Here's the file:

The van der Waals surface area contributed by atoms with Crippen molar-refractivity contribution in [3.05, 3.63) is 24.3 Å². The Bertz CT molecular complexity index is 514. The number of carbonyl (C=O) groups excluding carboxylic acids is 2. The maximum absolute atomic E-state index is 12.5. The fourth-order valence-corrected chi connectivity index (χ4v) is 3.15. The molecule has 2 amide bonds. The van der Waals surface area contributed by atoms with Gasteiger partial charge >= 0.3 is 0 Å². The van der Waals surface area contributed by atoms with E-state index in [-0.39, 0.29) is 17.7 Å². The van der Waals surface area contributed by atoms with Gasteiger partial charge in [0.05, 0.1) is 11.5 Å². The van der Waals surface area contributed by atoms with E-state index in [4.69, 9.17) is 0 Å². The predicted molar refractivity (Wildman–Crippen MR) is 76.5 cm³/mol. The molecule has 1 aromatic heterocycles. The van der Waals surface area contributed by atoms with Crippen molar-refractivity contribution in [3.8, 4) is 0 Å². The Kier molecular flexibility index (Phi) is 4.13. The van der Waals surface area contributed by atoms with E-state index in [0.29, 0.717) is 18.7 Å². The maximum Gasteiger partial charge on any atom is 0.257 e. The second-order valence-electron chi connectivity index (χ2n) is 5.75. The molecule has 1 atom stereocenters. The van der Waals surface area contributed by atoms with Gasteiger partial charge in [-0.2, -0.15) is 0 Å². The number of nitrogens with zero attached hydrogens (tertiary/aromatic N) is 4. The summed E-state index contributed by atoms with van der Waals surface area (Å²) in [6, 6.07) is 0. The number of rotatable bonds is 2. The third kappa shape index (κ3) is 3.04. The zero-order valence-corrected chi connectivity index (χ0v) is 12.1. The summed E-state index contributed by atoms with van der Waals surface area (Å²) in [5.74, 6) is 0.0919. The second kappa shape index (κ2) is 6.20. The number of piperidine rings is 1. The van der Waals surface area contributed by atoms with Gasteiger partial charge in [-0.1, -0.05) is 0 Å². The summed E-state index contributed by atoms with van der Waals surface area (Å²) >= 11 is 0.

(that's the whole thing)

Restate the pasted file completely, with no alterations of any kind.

The van der Waals surface area contributed by atoms with Crippen molar-refractivity contribution in [3.05, 3.63) is 24.3 Å². The Bertz CT molecular complexity index is 514. The number of carbonyl (C=O) groups excluding carboxylic acids is 2. The maximum absolute atomic E-state index is 12.5. The fourth-order valence-corrected chi connectivity index (χ4v) is 3.15. The molecule has 2 amide bonds. The van der Waals surface area contributed by atoms with Gasteiger partial charge >= 0.3 is 0 Å². The van der Waals surface area contributed by atoms with E-state index in [-0.39, 0.29) is 17.7 Å². The van der Waals surface area contributed by atoms with Gasteiger partial charge in [0.05, 0.1) is 11.5 Å². The van der Waals surface area contributed by atoms with E-state index in [4.69, 9.17) is 0 Å². The predicted molar refractivity (Wildman–Crippen MR) is 76.5 cm³/mol. The molecule has 1 aromatic heterocycles. The van der Waals surface area contributed by atoms with Crippen molar-refractivity contribution in [3.8, 4) is 0 Å². The Kier molecular flexibility index (Phi) is 4.13. The van der Waals surface area contributed by atoms with E-state index in [0.29, 0.717) is 18.7 Å². The maximum Gasteiger partial charge on any atom is 0.257 e. The second-order valence-electron chi connectivity index (χ2n) is 5.75. The molecule has 1 atom stereocenters. The van der Waals surface area contributed by atoms with Gasteiger partial charge in [-0.2, -0.15) is 0 Å². The number of nitrogens with zero attached hydrogens (tertiary/aromatic N) is 4. The summed E-state index contributed by atoms with van der Waals surface area (Å²) in [6, 6.07) is 0. The number of rotatable bonds is 2. The third kappa shape index (κ3) is 3.04. The zero-order valence-corrected chi connectivity index (χ0v) is 12.1. The summed E-state index contributed by atoms with van der Waals surface area (Å²) in [5.74, 6) is 0.0919. The second kappa shape index (κ2) is 6.20. The number of piperidine rings is 1. The van der Waals surface area contributed by atoms with Gasteiger partial charge in [-0.1, -0.05) is 0 Å². The summed E-state index contributed by atoms with van der Waals surface area (Å²) >= 11 is 0.